Right turns? Sure, just have a lane on each side that stays at street level to the MLK roadway. But under-passing the traffic does nothing to help the pedestrians wanting to access the station and it speeds up the cars!

      If there are to be underpasses, they’ll have to be for the trains, and that will complicate the stations a lot.

      1. It speeds up the cars on the cross street. The street parallel to Link would become just another T intersection on each side, so just like a dozen or so other intersections already there.

        You’d wind up with a pair of traffic lights on each side of ML King on the lower level for left and right turns.

        Bad news is that you have then created a mini-freeway interchange.
        Good news is that pedestrians are now able to cross the cross street on a sidewalk above the cross street.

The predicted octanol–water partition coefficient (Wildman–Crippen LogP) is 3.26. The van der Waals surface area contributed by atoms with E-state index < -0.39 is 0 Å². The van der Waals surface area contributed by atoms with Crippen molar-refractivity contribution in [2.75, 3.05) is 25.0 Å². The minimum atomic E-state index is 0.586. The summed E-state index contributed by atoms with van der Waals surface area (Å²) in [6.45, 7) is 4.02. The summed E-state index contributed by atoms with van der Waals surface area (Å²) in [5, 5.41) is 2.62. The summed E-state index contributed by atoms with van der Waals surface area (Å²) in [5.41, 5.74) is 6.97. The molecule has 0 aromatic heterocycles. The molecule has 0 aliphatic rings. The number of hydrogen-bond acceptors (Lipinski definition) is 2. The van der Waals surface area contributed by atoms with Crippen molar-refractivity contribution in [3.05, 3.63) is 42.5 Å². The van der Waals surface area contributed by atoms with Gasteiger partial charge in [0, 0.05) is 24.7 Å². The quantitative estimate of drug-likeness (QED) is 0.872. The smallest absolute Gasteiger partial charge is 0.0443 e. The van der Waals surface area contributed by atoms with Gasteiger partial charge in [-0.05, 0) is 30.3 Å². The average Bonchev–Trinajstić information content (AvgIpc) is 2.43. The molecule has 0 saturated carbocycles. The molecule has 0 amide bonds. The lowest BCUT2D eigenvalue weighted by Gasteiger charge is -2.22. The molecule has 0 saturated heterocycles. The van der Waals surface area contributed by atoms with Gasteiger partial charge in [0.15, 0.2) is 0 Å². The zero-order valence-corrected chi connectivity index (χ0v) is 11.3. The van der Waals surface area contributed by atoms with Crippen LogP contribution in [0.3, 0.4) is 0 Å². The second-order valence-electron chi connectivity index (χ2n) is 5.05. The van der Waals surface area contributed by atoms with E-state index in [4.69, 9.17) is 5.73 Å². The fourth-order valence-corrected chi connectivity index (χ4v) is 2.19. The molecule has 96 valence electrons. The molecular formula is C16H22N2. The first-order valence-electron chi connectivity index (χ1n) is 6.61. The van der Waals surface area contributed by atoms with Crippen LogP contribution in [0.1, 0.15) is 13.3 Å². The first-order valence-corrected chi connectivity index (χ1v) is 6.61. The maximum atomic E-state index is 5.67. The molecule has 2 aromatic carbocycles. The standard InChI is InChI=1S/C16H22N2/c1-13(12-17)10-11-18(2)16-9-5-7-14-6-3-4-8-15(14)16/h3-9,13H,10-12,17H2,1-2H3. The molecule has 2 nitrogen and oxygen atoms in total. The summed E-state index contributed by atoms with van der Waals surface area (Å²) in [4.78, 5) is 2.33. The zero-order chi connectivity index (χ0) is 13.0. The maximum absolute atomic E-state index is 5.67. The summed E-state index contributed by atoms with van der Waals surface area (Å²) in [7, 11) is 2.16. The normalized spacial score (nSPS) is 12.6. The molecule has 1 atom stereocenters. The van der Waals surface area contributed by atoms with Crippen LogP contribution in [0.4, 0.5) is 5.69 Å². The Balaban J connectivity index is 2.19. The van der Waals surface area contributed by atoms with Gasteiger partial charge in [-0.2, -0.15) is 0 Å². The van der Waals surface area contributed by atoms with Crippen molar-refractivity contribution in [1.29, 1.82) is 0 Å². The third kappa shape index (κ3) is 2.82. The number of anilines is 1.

1. Glenn, I’d like to see a lot more grass strips between tracks. They definitely help create an atmosphere where people enjoy riding trains. Plants also create oxygen, don’t they? And wouldn’t be surprised if they muffle noise as well.

      Was going to say this is one thing streetcars can do but buses can’t. Except I think the busway in Eugene does.

      And Llloyd, a maintenance- attended, healthcare-nobody-deprived, and therefore litigation-only-where-unavoidable society would be a good compromise, wouldn’t it?

      Mark

      1. Parts of the busway in Eugene do it that way. Sadly, in the summer months, it sort of turns into a transit brownway rather than a transit greenway. The street view shows the “tracks” on highway 99.